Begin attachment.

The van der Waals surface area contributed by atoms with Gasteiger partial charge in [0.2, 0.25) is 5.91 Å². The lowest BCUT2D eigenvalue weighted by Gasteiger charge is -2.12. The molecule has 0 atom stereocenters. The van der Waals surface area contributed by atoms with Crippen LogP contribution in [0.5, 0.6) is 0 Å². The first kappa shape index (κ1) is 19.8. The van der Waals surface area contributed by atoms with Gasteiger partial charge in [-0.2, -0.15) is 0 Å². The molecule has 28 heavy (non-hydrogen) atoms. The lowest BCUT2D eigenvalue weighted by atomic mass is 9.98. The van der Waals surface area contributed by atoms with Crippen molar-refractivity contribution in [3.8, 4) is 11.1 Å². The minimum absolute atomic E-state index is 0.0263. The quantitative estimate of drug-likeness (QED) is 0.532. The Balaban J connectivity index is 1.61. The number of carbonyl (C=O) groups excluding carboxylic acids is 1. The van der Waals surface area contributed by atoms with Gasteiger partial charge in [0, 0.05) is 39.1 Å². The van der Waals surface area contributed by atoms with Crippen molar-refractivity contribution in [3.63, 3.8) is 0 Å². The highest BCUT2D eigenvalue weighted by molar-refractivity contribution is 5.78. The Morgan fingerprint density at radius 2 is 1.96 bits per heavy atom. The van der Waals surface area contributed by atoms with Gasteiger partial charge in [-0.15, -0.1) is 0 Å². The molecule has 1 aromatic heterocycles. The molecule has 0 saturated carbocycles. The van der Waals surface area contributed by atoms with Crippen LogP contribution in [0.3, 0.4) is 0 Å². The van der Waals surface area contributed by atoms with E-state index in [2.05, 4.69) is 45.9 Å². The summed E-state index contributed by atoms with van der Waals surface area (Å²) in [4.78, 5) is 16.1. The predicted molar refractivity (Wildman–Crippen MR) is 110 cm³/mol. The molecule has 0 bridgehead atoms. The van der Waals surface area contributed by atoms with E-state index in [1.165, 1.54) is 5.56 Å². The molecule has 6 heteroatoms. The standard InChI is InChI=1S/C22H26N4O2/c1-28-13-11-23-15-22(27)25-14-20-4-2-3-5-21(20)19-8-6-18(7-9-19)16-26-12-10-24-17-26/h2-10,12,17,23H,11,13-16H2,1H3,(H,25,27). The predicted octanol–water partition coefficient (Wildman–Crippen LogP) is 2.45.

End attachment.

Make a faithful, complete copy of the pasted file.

The van der Waals surface area contributed by atoms with Gasteiger partial charge in [0.2, 0.25) is 5.91 Å². The lowest BCUT2D eigenvalue weighted by Gasteiger charge is -2.12. The molecule has 0 atom stereocenters. The van der Waals surface area contributed by atoms with Crippen LogP contribution in [0.5, 0.6) is 0 Å². The first kappa shape index (κ1) is 19.8. The van der Waals surface area contributed by atoms with Gasteiger partial charge in [-0.2, -0.15) is 0 Å². The molecule has 28 heavy (non-hydrogen) atoms. The lowest BCUT2D eigenvalue weighted by atomic mass is 9.98. The van der Waals surface area contributed by atoms with Crippen molar-refractivity contribution in [3.8, 4) is 11.1 Å². The minimum absolute atomic E-state index is 0.0263. The quantitative estimate of drug-likeness (QED) is 0.532. The Balaban J connectivity index is 1.61. The number of carbonyl (C=O) groups excluding carboxylic acids is 1. The van der Waals surface area contributed by atoms with Gasteiger partial charge in [0, 0.05) is 39.1 Å². The van der Waals surface area contributed by atoms with Crippen molar-refractivity contribution in [3.63, 3.8) is 0 Å². The highest BCUT2D eigenvalue weighted by molar-refractivity contribution is 5.78. The Morgan fingerprint density at radius 2 is 1.96 bits per heavy atom. The van der Waals surface area contributed by atoms with Gasteiger partial charge in [-0.15, -0.1) is 0 Å². The molecule has 1 aromatic heterocycles. The molecule has 0 saturated carbocycles. The van der Waals surface area contributed by atoms with Crippen LogP contribution in [0.3, 0.4) is 0 Å². The van der Waals surface area contributed by atoms with E-state index in [2.05, 4.69) is 45.9 Å². The summed E-state index contributed by atoms with van der Waals surface area (Å²) in [4.78, 5) is 16.1. The predicted molar refractivity (Wildman–Crippen MR) is 110 cm³/mol. The molecule has 0 bridgehead atoms. The van der Waals surface area contributed by atoms with E-state index in [1.165, 1.54) is 5.56 Å². The molecule has 6 heteroatoms. The standard InChI is InChI=1S/C22H26N4O2/c1-28-13-11-23-15-22(27)25-14-20-4-2-3-5-21(20)19-8-6-18(7-9-19)16-26-12-10-24-17-26/h2-10,12,17,23H,11,13-16H2,1H3,(H,25,27). The predicted octanol–water partition coefficient (Wildman–Crippen LogP) is 2.45.